Why do Froissart's "Chroniques" still find enthusiastic readers 600 years after they were written? In this reading Peter Ainsworth argues that their strength lies in their textual richness and complexity. A chronicle of international chivairy that pretends to the title of history, it is in fact neither history nor romance, though it partakes a little of both. Rather it is a variegated narrative of vast proportions, marked by numerous shifts of perspective and narrative techniques. It veers from the historical to the outrageously fictional, from the journalistic travelogue to the moral tale, from self effacement in the service of impartiality to unashamed self-celebration. In exploring the literary qualities of the "chroniques" this study gives particular consideration to the range of responses invited from the reader, the relative openness, ambivalence, or predictability of the text and to the relationship between narrative and ideology.
The book leads up to, and concludes with, an examination of the value and status of Froissart's final redaction of book I (almost certainly his last compilation), in the context of the whole work as it developed over some 40-50 years of literary and historical activity.
`One reads and rereads Peter Ainsworth's densely textured volume on Froissart's Chroniques with a growing sense of gratitude for the riches it contains ... this book offers a fresh conceptualization of the "literariness" of the Chroniques and identifies evolutionary stages in both Froissart's discursive practices and his attitudes toward chivalry ... Ainsworth's volume offers a relatively broad audience access to the problems and
achievements of recent scholarship while making its own distinguished contribution ... Ainsworth's focus is consistently literary throughout.'
Studies in the Age of Chaucer
`the book is going to be essential and invaluable for all Froissart scholars and indeed for historians of the period. It is beautifully produced and has a helpful and impressive bibliography which bears witness to the impressive breadth of Ainsworth's reading and scholarship' Peter Noble, French Studies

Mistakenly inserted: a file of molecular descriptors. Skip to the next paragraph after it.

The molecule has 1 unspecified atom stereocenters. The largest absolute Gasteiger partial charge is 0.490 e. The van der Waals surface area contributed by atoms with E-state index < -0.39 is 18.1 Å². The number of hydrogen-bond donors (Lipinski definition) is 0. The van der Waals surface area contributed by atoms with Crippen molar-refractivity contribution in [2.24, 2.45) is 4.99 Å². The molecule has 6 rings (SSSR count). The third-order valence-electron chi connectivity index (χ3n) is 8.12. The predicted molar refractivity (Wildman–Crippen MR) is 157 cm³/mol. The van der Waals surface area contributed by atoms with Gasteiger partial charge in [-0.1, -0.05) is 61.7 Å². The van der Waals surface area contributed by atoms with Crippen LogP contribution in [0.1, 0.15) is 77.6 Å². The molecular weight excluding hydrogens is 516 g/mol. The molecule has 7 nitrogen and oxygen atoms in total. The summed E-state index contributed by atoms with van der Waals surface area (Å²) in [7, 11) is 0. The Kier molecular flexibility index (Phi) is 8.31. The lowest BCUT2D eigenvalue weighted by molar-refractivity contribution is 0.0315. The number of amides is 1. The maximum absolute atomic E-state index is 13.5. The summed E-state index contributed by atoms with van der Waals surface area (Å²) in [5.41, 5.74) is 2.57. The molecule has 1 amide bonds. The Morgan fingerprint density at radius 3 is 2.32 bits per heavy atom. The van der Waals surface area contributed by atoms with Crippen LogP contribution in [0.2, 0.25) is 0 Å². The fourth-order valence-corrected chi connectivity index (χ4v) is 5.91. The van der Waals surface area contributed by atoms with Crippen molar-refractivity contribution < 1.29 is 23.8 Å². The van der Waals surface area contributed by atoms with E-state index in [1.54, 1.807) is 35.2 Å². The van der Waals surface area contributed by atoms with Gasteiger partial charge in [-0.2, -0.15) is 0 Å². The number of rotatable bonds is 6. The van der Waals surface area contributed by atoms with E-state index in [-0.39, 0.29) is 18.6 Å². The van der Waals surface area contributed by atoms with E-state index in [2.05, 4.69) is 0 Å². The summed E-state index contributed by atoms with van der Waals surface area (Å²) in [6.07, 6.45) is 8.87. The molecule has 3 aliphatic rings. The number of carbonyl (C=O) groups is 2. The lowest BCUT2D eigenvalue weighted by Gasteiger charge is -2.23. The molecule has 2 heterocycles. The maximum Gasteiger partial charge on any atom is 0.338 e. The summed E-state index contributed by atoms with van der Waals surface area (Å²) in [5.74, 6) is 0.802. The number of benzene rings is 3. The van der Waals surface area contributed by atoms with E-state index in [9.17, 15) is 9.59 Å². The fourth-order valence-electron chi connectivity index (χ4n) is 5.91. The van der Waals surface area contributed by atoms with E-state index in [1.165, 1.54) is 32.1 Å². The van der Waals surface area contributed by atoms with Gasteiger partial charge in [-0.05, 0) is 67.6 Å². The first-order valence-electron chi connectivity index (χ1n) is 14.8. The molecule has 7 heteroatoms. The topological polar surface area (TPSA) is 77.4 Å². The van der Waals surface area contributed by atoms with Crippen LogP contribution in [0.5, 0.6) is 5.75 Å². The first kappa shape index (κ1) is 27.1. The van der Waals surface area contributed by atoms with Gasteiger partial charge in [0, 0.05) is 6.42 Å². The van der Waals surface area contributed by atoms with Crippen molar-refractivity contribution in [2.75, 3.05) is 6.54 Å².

`careful and impressive study'
`Ainsworth's book is best described as a series of rich, penetrating, elegantly written studies inviting us to look at the Chroniques as text. insworth's study of a historian prey to an increasingly urgent sense of tension between reality and ideal is a most valuable contribution to the rehabilitation of fourteenth-century narrative modes.' Jane H. M. Taylor, Medium Aevum
Abbreviations; Introduction; Part I: Representations - Froissart and the discourse of history: Telling the truth: the discourse of history; Chronicle, history, romance; Of verse and prose . . . The 'lost' chronicle; History and ideology in fourteenth-century France; Knight, Magnate, King and Clerk: Froissart's vision of aristocratic and military society; War and chivalry; Kings, barons, clerks, and peasants; Part II: Transgrassions - L'estoire and its fortunes:
Bending the truth: "Ceci n'est pas un conte" - Froissart, Mérigot Marchès, and the well-ordered narrative; Anecdote, tale, and nouvelle; Black, white, and grey - a tomb embellished; The quest for truth: "Je, sire Jehan Froissart, fay narracion . . ." -Froissart-Scriptor and the metaphor of the
journey; Knife, key, bear, and book: poisoned metonymies and the problem of translatio; The transmission of truth: the theme of translatio in the later Chroniques; 'Jones et à venir': promise or folly in the young king; Magnates, Marmousets, and marmousets; Translatio militii; Part III: Image-building - The rewriting (and re-reading) of Book I: Re-writing the past: dramatic 'landscape' in the Rome Manuscript; The Orwell 'landscape' and the invasion of 1325; Sources, significance,
tradition; Meliador and the Isle of Man; Creating an image: Edward III in the Rome Manuscript; A changing ethos; The apprentice king; "A tout le mains faites asambler vous hommes et vostre consel": Edward III and his counsellors; Confiance, vaillance . . . et sagesse? Li senglers de Windesore; Lessons and trials:
Edward the wise; Conclusion; Bibliography; Index
Number Of Pages: 346
Published: 13th December 1990
Publisher: Oxford University Press
Country of Publication: GB
Dimensions (cm): 21.9 x 14.5
Weight (kg): 0.59